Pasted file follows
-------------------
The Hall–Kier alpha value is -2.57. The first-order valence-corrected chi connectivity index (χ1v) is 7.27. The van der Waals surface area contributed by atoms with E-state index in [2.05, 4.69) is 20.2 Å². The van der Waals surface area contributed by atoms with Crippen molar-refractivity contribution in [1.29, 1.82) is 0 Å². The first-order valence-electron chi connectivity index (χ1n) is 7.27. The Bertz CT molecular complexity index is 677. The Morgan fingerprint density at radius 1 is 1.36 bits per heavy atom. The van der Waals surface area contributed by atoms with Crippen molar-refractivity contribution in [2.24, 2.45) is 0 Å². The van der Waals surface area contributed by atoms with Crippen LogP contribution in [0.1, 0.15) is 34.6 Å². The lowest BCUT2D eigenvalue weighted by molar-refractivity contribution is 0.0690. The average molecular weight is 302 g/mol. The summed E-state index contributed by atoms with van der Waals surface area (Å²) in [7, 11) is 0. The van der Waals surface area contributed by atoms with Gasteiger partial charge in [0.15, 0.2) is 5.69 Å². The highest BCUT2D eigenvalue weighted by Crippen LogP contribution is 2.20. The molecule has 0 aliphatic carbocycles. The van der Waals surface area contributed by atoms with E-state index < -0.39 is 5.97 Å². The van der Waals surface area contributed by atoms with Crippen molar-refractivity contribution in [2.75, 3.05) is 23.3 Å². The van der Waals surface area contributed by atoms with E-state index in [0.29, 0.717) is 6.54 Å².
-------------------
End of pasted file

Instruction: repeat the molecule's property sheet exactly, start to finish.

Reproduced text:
The Hall–Kier alpha value is -2.57. The first-order valence-corrected chi connectivity index (χ1v) is 7.27. The van der Waals surface area contributed by atoms with E-state index in [2.05, 4.69) is 20.2 Å². The van der Waals surface area contributed by atoms with Crippen molar-refractivity contribution in [1.29, 1.82) is 0 Å². The first-order valence-electron chi connectivity index (χ1n) is 7.27. The Bertz CT molecular complexity index is 677. The Morgan fingerprint density at radius 1 is 1.36 bits per heavy atom. The van der Waals surface area contributed by atoms with Crippen molar-refractivity contribution in [2.24, 2.45) is 0 Å². The van der Waals surface area contributed by atoms with Crippen LogP contribution in [0.1, 0.15) is 34.6 Å². The lowest BCUT2D eigenvalue weighted by molar-refractivity contribution is 0.0690. The average molecular weight is 302 g/mol. The summed E-state index contributed by atoms with van der Waals surface area (Å²) in [7, 11) is 0. The van der Waals surface area contributed by atoms with Gasteiger partial charge in [0.15, 0.2) is 5.69 Å². The highest BCUT2D eigenvalue weighted by Crippen LogP contribution is 2.20. The molecule has 0 aliphatic carbocycles. The van der Waals surface area contributed by atoms with E-state index < -0.39 is 5.97 Å². The van der Waals surface area contributed by atoms with Crippen molar-refractivity contribution in [2.75, 3.05) is 23.3 Å². The van der Waals surface area contributed by atoms with E-state index in [0.29, 0.717) is 6.54 Å².